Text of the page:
Dropping Domestic Violence Charges in Colorado

Colorado’s domestic violence laws are severe and offenders are prosecuted to the maximum extent of the law. If you have been accused of domestic violence, the charge cannot be dropped even if the alleged victim doesn’t want to bring action against you, or even if the accusation is false.

Since Colorado assumes an unforgiving position toward this type of offense, you must stage a forceful defense right away. A competent domestic violence defense attorney can turn your charge around and bring your ordeal to a swift and favorable ending.

What is domestic violence?

According to CO Rev Stat § 18-6-800.3 (2017), domestic violence is:

“[A]n act or threatened act of violence upon a person with whom the actor is or has been involved in an intimate relationship. ‘Domestic violence’ also includes any other crime against a person, or against property, including an animal, or any municipal ordinance violation against a person, or against property, including an animal, when used as a method of coercion, control, punishment, intimidation, or revenge directed against a person with whom the actor is or has been involved in an intimate relationship.”

What is Colorado’s Mandatory Arrest and “No-Drop” Policy?

Colorado is a mandatory arrest state. If an officer believes that domestic violence was committed and has probable cause, they must arrest the suspected offender even if the victim refuses to press charges.

A victim cannot “drop” or dismiss the charges once the state becomes connected to the case through law enforcement. The persons involved have no control over whether the State takes the case to court or not.

Once the state prosecutors file the domestic violence charge, you will learn that Colorado adopts a “no-drop” policy in these cases. Prosecutors won’t drop domestic violence charges even at the request of your spouse, live-in partner, or an ex who accused you of the crime. They simply won’t consider that the two of you have decided to settle the matter amicably.

How Can I Defend Myself Against Domestic Violence Charges?

Prosecutors will be quick in charging you with domestic violence in Colorado and it will be tough to get the charges dropped. Prosecutors, however, have the power to dismiss domestic violence charges or reduce them to a lesser offense.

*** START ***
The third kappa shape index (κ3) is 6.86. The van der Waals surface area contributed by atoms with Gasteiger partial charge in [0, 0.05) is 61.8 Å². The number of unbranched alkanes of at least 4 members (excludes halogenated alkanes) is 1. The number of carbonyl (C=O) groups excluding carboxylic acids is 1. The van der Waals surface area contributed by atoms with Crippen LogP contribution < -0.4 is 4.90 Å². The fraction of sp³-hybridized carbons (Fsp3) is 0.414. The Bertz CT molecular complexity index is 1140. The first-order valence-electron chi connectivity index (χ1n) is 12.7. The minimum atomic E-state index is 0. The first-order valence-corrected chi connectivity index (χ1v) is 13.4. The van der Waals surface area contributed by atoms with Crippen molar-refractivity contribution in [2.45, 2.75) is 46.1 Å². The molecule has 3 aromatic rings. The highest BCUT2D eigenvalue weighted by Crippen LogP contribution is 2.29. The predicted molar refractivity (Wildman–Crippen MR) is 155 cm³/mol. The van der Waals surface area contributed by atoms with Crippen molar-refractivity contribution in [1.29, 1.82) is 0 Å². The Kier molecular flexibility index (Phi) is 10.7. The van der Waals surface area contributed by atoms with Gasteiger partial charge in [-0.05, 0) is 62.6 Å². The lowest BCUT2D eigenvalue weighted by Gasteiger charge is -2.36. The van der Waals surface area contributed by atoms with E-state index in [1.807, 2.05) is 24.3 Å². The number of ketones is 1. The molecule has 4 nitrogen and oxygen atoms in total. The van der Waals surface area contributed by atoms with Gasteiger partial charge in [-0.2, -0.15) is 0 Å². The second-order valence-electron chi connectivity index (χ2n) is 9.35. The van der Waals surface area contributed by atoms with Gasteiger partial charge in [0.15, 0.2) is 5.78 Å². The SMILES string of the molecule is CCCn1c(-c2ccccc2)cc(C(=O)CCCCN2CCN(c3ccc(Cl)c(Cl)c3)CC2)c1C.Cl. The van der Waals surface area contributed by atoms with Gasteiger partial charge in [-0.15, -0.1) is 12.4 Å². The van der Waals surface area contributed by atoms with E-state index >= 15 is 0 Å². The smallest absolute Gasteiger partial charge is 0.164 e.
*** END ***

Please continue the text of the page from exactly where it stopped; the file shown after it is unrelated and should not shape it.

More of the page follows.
There is one instance that enables a prosecutor to drop your domestic violence charge. The prosecutor can have the charge dismissed only if they tell the judge that they do not have enough convincing and admissible proof that domestic violence was committed.

An experienced Colorado defense attorney can question, challenge, or attack the integrity and admissibility of the evidence presented, and make it difficult for prosecutors to go forward, leading to the dismissal of your domestic violence charges.

Prosecutors may drop a domestic violence case if:

1. There is insufficient evidence that the crime occurred

It is unlikely that prosecutors will be able to prove you guilty beyond reasonable doubt if:

  • There is no physical evidence of a heated argument
  • There are no witnesses who can credibly testify about what occurred
  • There is no video, records, documents, or other physical evidence of hostile action
  • There is no evidence or record of past acts, threats, arrests, or convictions

2. The evidence is in your favor

Document everything that occurred. The more records you have, the more support you may get for your side in what is often a “it’s your word against mine” situation. The person accused of domestic violence is, in many cases, actually the victim. Record in detail any injuries you sustained by taking photos right after the incident. Bruises, scratch marks, lacerations, and bite wounds are defensive injuries that may be adequate in deterring prosecutors from moving forward. The report of a medical examination can be very valuable.

3. The victim is uncooperative

Although an alleged domestic violence victim is not allowed to drop charges,

they are also not obliged to help prosecutors prove their case. A prosecutor can make progress without the alleged victim’s testimony. If a victim, however, changes their statement, withdraws their allegation, and has no credible recollection of the incident, this can strike a serious blow to the prosecutor’s ability to establish their case.

Contact Us

Domestic violence charges cannot be dropped in Colorado. Hire a domestic violence defense attorney without delay to build a credible case on your behalf.

Contact the law office of Goldman Law, LLC at (303) 656-9529 or email us through our contact form to schedule a consultation.

COVID-19 Update: We Are Open Learn More